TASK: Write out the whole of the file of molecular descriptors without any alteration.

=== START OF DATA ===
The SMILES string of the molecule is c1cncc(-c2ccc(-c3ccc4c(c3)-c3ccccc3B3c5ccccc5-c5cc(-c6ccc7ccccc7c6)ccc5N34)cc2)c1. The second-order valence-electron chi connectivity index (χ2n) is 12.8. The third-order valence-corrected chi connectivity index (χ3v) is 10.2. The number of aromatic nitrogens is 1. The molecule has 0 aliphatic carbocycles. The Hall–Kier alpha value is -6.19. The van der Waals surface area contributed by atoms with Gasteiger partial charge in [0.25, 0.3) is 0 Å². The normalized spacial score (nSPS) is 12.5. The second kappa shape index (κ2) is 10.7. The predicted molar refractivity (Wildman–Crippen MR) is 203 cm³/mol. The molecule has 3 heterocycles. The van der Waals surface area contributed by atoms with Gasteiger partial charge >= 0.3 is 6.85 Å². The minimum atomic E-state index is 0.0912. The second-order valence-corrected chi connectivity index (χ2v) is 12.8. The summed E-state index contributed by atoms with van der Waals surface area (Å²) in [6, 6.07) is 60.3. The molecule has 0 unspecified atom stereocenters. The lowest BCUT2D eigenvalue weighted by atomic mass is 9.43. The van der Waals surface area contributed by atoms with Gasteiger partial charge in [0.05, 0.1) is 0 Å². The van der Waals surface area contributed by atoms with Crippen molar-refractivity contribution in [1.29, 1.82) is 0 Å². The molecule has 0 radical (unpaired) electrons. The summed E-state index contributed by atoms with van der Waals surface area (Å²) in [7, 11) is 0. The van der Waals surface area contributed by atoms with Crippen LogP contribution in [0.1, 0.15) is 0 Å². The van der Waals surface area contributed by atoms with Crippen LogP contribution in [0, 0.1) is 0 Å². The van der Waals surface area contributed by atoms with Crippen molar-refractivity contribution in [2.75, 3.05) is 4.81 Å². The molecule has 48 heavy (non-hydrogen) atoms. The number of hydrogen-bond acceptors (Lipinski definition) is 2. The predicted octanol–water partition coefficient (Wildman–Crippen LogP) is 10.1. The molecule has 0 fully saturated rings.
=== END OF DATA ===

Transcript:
The SMILES string of the molecule is c1cncc(-c2ccc(-c3ccc4c(c3)-c3ccccc3B3c5ccccc5-c5cc(-c6ccc7ccccc7c6)ccc5N34)cc2)c1. The second-order valence-electron chi connectivity index (χ2n) is 12.8. The third-order valence-corrected chi connectivity index (χ3v) is 10.2. The number of aromatic nitrogens is 1. The molecule has 0 aliphatic carbocycles. The Hall–Kier alpha value is -6.19. The van der Waals surface area contributed by atoms with Gasteiger partial charge in [0.25, 0.3) is 0 Å². The normalized spacial score (nSPS) is 12.5. The second kappa shape index (κ2) is 10.7. The predicted molar refractivity (Wildman–Crippen MR) is 203 cm³/mol. The molecule has 3 heterocycles. The van der Waals surface area contributed by atoms with Gasteiger partial charge >= 0.3 is 6.85 Å². The minimum atomic E-state index is 0.0912. The second-order valence-corrected chi connectivity index (χ2v) is 12.8. The summed E-state index contributed by atoms with van der Waals surface area (Å²) in [6, 6.07) is 60.3. The molecule has 0 unspecified atom stereocenters. The lowest BCUT2D eigenvalue weighted by atomic mass is 9.43. The van der Waals surface area contributed by atoms with Gasteiger partial charge in [0.05, 0.1) is 0 Å². The van der Waals surface area contributed by atoms with Crippen molar-refractivity contribution in [1.29, 1.82) is 0 Å². The molecule has 0 radical (unpaired) electrons. The summed E-state index contributed by atoms with van der Waals surface area (Å²) in [7, 11) is 0. The van der Waals surface area contributed by atoms with Crippen LogP contribution in [0.1, 0.15) is 0 Å². The van der Waals surface area contributed by atoms with Crippen LogP contribution in [0, 0.1) is 0 Å². The van der Waals surface area contributed by atoms with Crippen molar-refractivity contribution in [2.75, 3.05) is 4.81 Å². The molecule has 48 heavy (non-hydrogen) atoms. The number of hydrogen-bond acceptors (Lipinski definition) is 2. The predicted octanol–water partition coefficient (Wildman–Crippen LogP) is 10.1. The molecule has 0 fully saturated rings.